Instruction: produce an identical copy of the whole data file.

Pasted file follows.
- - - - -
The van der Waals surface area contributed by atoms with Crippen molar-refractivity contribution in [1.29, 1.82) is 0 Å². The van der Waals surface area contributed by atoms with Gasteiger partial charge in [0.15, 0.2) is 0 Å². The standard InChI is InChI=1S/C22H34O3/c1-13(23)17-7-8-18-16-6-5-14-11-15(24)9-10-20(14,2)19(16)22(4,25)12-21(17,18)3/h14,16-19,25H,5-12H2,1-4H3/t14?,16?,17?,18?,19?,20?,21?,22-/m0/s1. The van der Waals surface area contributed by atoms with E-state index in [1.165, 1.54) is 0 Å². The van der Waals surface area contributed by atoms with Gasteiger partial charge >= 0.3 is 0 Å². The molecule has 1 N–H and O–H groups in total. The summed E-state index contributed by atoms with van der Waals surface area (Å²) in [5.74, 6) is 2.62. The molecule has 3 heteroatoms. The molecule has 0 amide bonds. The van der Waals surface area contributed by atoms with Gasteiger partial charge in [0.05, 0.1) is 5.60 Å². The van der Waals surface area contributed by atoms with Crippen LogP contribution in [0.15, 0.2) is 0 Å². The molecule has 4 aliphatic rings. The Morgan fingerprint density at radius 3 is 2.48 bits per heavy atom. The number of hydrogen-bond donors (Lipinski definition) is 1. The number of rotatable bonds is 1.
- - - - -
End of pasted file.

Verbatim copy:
The van der Waals surface area contributed by atoms with Crippen molar-refractivity contribution in [1.29, 1.82) is 0 Å². The van der Waals surface area contributed by atoms with Gasteiger partial charge in [0.15, 0.2) is 0 Å². The standard InChI is InChI=1S/C22H34O3/c1-13(23)17-7-8-18-16-6-5-14-11-15(24)9-10-20(14,2)19(16)22(4,25)12-21(17,18)3/h14,16-19,25H,5-12H2,1-4H3/t14?,16?,17?,18?,19?,20?,21?,22-/m0/s1. The van der Waals surface area contributed by atoms with E-state index in [1.165, 1.54) is 0 Å². The van der Waals surface area contributed by atoms with Gasteiger partial charge >= 0.3 is 0 Å². The molecule has 1 N–H and O–H groups in total. The summed E-state index contributed by atoms with van der Waals surface area (Å²) in [5.74, 6) is 2.62. The molecule has 3 heteroatoms. The molecule has 0 amide bonds. The van der Waals surface area contributed by atoms with Gasteiger partial charge in [0.05, 0.1) is 5.60 Å². The van der Waals surface area contributed by atoms with Crippen LogP contribution in [0.15, 0.2) is 0 Å². The molecule has 4 aliphatic rings. The Morgan fingerprint density at radius 3 is 2.48 bits per heavy atom. The number of hydrogen-bond donors (Lipinski definition) is 1. The number of rotatable bonds is 1.